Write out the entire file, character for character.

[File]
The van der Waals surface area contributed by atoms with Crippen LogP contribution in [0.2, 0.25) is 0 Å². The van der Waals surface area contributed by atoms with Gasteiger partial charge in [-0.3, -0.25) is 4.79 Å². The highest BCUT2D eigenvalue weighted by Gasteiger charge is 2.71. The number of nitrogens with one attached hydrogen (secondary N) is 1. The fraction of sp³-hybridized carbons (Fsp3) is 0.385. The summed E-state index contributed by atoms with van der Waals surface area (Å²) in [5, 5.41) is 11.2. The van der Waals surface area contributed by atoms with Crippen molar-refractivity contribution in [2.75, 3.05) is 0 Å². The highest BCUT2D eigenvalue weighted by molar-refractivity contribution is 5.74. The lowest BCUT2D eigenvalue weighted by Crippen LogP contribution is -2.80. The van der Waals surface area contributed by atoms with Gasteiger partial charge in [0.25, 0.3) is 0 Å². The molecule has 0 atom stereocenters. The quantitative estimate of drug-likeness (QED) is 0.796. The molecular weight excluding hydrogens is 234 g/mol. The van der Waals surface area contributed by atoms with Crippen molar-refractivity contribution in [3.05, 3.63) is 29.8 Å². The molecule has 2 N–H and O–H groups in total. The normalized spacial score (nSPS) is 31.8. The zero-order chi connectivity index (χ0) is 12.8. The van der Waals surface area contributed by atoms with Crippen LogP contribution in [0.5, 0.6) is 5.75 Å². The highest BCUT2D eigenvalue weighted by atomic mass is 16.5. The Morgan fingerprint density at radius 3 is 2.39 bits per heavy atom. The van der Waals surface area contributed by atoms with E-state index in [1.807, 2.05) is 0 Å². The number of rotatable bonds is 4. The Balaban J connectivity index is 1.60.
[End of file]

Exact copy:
The van der Waals surface area contributed by atoms with Crippen LogP contribution in [0.2, 0.25) is 0 Å². The van der Waals surface area contributed by atoms with Gasteiger partial charge in [-0.3, -0.25) is 4.79 Å². The highest BCUT2D eigenvalue weighted by Gasteiger charge is 2.71. The number of nitrogens with one attached hydrogen (secondary N) is 1. The fraction of sp³-hybridized carbons (Fsp3) is 0.385. The summed E-state index contributed by atoms with van der Waals surface area (Å²) in [5, 5.41) is 11.2. The van der Waals surface area contributed by atoms with Crippen molar-refractivity contribution in [2.75, 3.05) is 0 Å². The highest BCUT2D eigenvalue weighted by molar-refractivity contribution is 5.74. The lowest BCUT2D eigenvalue weighted by Crippen LogP contribution is -2.80. The van der Waals surface area contributed by atoms with Gasteiger partial charge in [0.25, 0.3) is 0 Å². The molecule has 0 atom stereocenters. The quantitative estimate of drug-likeness (QED) is 0.796. The molecular weight excluding hydrogens is 234 g/mol. The van der Waals surface area contributed by atoms with Crippen molar-refractivity contribution in [3.05, 3.63) is 29.8 Å². The molecule has 2 N–H and O–H groups in total. The normalized spacial score (nSPS) is 31.8. The zero-order chi connectivity index (χ0) is 12.8. The van der Waals surface area contributed by atoms with Crippen LogP contribution in [0.5, 0.6) is 5.75 Å². The highest BCUT2D eigenvalue weighted by atomic mass is 16.5. The Morgan fingerprint density at radius 3 is 2.39 bits per heavy atom. The van der Waals surface area contributed by atoms with E-state index in [1.807, 2.05) is 0 Å². The number of rotatable bonds is 4. The Balaban J connectivity index is 1.60.